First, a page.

Like A Scene From An Old Western

Tom Poland

Posted 10/16/23

By Tom Poland
A Southern Writer

Graves Mountain gives modern-day prospectors a setting right out of the Old West. (Photo by Tom Poland)

It was 1985 when I spent three days in Reno. I didn’t shoot a man just to watch him die, Johnny, but I conjured up images of Old West gunslingers. And when I drove from Reno to Lake Tahoe I saw landscapes that brought more Old West images to me—rocky terrain, Carson City road signs, and the setting where Bonanza was filmed.

Lodge pole pines and boulders? I saw those aplenty but the image that stuck with me rose from my mind—prospectors in the Old West. Memories of Westerns came to me and I envisioned bearded fellows wearing worn hats, suspenders, holding something in their hands always, a bag, a pick, or a pan for capturing gold from a stream. Seems they led a donkey around, not a horse, and these crotchety old codgers didn’t hesitate to speak their mind. Seems, too, they were generally in need of some hard liquor. They looked as poor as church mice.

What happened to prospectors? Did they die off?

No, a new breed of prospector is with us, and a ritual of mine is to go to a place much like the Old West and watch them work. Back where I come from, a “gold rush” of sorts takes place twice a year. Gemstone collectors from all across the world know about Graves Mountain. Ask any rock hound where Georgia’s most famous collecting site is. Your answer will be Lincoln County. And so, each April and October, Lincoln County, Georgia’s Graves Mountain becomes a boomtown. It doesn’t have a memorable name like Deadwood, Dodge City, or Tombstone, so I’ll give it one—Rutile City.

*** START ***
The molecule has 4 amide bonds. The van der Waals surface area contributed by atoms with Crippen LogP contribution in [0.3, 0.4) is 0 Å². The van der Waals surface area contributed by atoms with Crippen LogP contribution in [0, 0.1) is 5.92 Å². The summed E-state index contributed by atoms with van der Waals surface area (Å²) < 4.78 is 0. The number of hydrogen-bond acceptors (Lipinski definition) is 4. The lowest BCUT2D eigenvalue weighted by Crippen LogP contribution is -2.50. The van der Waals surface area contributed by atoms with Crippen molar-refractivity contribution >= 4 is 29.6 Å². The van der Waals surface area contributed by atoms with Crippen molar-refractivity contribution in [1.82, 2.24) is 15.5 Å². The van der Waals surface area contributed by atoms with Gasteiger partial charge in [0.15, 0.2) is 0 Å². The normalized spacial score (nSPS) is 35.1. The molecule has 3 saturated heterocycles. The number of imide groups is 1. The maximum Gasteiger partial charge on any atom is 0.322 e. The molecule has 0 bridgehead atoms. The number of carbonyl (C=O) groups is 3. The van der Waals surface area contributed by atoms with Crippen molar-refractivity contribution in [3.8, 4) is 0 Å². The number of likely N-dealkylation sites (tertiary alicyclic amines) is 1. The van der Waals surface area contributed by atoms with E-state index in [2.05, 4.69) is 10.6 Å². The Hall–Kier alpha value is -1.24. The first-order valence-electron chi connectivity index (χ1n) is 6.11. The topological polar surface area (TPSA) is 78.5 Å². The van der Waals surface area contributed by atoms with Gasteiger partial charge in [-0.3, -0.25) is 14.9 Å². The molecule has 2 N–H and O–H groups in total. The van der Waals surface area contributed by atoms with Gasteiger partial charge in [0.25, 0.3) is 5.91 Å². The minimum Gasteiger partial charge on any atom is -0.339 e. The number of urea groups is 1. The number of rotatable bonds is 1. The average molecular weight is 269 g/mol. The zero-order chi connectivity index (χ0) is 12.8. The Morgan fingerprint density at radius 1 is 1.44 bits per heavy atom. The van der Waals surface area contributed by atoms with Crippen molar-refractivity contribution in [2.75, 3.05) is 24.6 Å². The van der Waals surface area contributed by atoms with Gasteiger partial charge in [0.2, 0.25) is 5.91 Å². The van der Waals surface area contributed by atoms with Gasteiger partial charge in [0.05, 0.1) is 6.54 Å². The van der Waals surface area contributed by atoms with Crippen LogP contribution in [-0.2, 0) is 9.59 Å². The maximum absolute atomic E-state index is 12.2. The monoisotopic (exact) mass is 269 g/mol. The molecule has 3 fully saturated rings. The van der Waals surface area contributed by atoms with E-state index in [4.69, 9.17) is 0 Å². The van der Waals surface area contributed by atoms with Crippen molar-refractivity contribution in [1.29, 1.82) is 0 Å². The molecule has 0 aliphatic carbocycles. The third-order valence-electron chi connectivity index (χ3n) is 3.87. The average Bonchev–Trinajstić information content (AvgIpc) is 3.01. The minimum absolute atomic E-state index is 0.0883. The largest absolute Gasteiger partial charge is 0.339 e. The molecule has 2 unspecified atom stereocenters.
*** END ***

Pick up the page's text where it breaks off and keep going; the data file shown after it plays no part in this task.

A deep red crystal, rutile seems to be what many of these modern day prospectors seek. They come from all over the country to find it. They carry picks. They tow small wagons. They catch rides in golf carts to their preferred place of prospecting. Some amble up the slopes beneath burdensome backpacks. They find a spot to prospect and add their noise to what you might consider another kind of rock music.

They come dressed to work and they work hard. Up on the mountain the peal of metal against stone sounds in all directions. Wherever I go, I see chips of rocks and fractured stones. Here and there you see stones someone placed on a large rock and forgot. And you’d be shocked at how many gorgeous colors you see in the rocks. People pick them up and put them in bags, destination home.

Meanwhile the ringing of picks goes on and on for three days twice a year. Driven by the desire to find a gem and to make a little money, prospectors rush to Graves Mountain. And well they should. I saw a Lincoln County specimen of rutile online listed at $960.

My home county mountain first came to fame as a place with a Lover’s Leap, later as a source of kyanite useful for its heat-resistant capabilities in ceramics and the space program. Tiffany once owned the mountain. Today Graves Mountain quietly overlooks the region embracing her original rocks deposited some 300 million years ago that continental collisions changed into new minerals.

Now, all these years later people cart them off for six days out of 365 and a mining town of sorts booms atop Graves Mountains. People sell fossils, gemstones, arrowheads, geodes, and all manner of beauty Mother Earth hides in her recesses. You can buy things, swap things, and prospect away for new discoveries. You won’t see any donkeys; you’ll see golf carts instead. It’s not the Old West but Rutile City comes pretty close to it as modern times go, and you don’t have to travel out West to see it.

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